thousands of years to explain these laws. Dozens, if not hundreds of hypotheses
have been proposed to elucidate these mysteries. Why is the ox kosher and the
camel not? Why cannot a Jew eat pork and benefit from the well-known nutritional
quality of swine flesh? Why is carp acceptable while eels are not? The rational
mind yearns to understand and unfortunately, because it cannot understand,
sometimes decides to ignore the laws altogether!
In the last hundred years or so, it has become fashionable to explain kashrut
with analogies from public health. The basic argument is that Moses was really a
primitive health commissioner, and the Parshah of Shemini was an early
model of current Pure Food and Drug laws. It is an intriguing concept, but its
adherents today are mainly Jews who do not want to observe the dietary
restrictions in the first place. Very little support for this point of view will
be found in authentic public health research. Rabbits are as nutritious as
chickens; gefilte fish can be made as well from sturgeon as from trout; there
isn't that much difference -- microbiologically or chemically -- between lamb
It would be easier to understand (and adhere to?) the dietary restrictions if
we would find a chemical reason. It would be easier particularly if we could
isolate some kind of substance or harmful chemical from a forbidden food that is
not present in a permitted food. Or if we could show that the processes
described in the Shulchan Aruch (Code of Jewish Law) inhibit some
obscure molecular reaction which produces a toxin. That would make sense. We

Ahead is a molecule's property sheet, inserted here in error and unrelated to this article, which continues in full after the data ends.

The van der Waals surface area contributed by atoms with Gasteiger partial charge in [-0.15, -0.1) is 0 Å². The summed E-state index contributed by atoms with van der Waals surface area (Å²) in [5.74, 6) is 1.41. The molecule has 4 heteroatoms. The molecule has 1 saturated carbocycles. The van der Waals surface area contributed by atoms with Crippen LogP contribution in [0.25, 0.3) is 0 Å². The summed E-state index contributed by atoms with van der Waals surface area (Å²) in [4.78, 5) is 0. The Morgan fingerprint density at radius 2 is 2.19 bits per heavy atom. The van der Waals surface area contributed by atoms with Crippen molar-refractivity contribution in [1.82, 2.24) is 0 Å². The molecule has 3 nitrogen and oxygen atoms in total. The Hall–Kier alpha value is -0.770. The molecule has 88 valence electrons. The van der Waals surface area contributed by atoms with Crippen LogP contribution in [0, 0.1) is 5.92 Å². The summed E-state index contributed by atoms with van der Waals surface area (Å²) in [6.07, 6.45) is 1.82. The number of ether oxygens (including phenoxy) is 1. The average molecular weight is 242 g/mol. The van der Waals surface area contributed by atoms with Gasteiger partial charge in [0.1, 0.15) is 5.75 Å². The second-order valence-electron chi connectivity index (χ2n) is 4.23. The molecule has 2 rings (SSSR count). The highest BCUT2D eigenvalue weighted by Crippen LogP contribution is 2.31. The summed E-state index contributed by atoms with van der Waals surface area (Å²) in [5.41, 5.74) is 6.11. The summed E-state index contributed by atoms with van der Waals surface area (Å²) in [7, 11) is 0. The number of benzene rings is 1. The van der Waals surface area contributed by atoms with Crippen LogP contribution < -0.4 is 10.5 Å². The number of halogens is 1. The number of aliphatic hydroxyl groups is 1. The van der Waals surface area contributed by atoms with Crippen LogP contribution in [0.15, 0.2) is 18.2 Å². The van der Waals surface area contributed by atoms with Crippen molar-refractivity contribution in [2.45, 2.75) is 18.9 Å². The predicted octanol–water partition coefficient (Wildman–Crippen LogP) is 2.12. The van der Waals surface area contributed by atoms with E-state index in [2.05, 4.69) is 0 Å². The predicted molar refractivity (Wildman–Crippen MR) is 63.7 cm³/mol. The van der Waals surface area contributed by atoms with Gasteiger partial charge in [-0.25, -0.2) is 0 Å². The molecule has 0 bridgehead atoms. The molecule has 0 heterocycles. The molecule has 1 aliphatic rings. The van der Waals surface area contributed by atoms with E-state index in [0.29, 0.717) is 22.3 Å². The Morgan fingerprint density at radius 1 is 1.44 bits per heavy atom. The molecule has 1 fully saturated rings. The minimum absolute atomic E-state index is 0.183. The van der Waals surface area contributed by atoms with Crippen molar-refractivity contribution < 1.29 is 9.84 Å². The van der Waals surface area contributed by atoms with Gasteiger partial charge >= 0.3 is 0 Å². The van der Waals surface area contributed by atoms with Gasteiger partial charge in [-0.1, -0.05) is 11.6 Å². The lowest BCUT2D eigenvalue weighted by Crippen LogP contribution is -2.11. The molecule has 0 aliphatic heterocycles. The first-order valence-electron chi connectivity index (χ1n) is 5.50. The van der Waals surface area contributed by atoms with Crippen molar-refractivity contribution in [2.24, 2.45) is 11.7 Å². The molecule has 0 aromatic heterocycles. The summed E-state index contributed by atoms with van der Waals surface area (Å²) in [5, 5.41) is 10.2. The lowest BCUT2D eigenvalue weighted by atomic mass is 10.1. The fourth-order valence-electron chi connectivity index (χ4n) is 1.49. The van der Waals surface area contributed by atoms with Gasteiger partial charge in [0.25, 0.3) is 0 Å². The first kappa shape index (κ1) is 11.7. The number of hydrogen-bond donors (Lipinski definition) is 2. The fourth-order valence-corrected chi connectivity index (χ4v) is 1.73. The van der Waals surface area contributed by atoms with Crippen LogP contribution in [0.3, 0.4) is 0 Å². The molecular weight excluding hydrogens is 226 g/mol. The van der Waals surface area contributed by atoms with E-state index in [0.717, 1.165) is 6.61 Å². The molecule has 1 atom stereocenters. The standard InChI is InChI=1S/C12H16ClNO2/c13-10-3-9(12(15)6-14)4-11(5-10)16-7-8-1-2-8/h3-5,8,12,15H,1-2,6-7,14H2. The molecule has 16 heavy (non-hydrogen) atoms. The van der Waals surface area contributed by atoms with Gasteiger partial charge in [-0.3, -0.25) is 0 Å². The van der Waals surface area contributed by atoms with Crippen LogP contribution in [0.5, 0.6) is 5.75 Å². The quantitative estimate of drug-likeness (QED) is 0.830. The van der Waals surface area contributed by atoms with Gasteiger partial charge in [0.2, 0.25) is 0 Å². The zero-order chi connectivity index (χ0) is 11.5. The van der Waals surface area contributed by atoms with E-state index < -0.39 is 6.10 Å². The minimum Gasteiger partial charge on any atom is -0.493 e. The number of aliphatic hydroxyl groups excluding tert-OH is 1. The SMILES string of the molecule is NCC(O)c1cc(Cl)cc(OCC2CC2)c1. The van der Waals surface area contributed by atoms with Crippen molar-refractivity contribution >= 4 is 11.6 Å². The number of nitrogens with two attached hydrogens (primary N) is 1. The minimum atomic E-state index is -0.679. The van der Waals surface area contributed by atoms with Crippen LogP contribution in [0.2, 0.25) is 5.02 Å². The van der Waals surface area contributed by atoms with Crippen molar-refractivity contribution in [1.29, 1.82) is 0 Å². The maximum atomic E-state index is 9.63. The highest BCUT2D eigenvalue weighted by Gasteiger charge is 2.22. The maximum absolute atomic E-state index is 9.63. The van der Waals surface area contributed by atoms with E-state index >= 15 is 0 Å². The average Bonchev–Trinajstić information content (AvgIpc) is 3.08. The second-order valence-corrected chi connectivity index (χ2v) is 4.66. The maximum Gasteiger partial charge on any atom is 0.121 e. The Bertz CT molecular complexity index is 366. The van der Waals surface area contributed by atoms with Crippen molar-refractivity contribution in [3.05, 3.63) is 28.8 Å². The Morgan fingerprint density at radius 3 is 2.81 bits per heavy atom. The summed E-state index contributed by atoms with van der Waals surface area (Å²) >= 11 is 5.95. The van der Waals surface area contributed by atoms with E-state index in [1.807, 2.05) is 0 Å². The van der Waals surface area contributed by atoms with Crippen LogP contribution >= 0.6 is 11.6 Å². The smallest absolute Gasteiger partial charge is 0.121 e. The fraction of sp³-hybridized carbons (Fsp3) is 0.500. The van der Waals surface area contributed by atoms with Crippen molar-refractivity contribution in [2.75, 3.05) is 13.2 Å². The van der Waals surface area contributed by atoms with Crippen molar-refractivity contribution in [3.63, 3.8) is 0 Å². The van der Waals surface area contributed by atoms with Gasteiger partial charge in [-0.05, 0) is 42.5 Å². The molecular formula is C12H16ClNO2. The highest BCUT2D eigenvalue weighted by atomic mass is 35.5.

have a lot of empirical experience with food poisoning and allergies.
Undoubtedly our ancestors did also. There are certain foodstuffs in nature that
are intrinsically poisonous -- certain mushrooms, for example, some fish and
some mollusks. It would be quite reasonable for a primitive lawmaker to ban them
as food for his tribe. We also know that foods, if improperly stored or
processed, can become vehicles for transmission of infectious agents or their
toxins. Thus a primitive lawgiver, concerned with the physical health of his
tribe, would also ordain laws about processing and storing the materials which
have been permitted as food.
If non-kosher foods or improper processing resulted in food poisoning or
infection or skin eruptions, we could understand.
But they really don't. From a nutritional and toxicological perspective,
there is no difference between kosher and non- kosher diet. The answer certainly
is not chemical. It isn't the physical atoms and molecules of pork that render
it inedible for Jews. Otherwise, why is it not forbidden to non-Jews? Is it
possible that there are chemical receptors or Jewish cells that are sensitive to
molecules of traifa foods? It is not beyond medical experience. Some
humans are allergic to strawberries while others are not. Indeed, the only
difference between the allergic and the retractile is a subtle molecular
reaction that occurs in the former and not in the latter. A better example might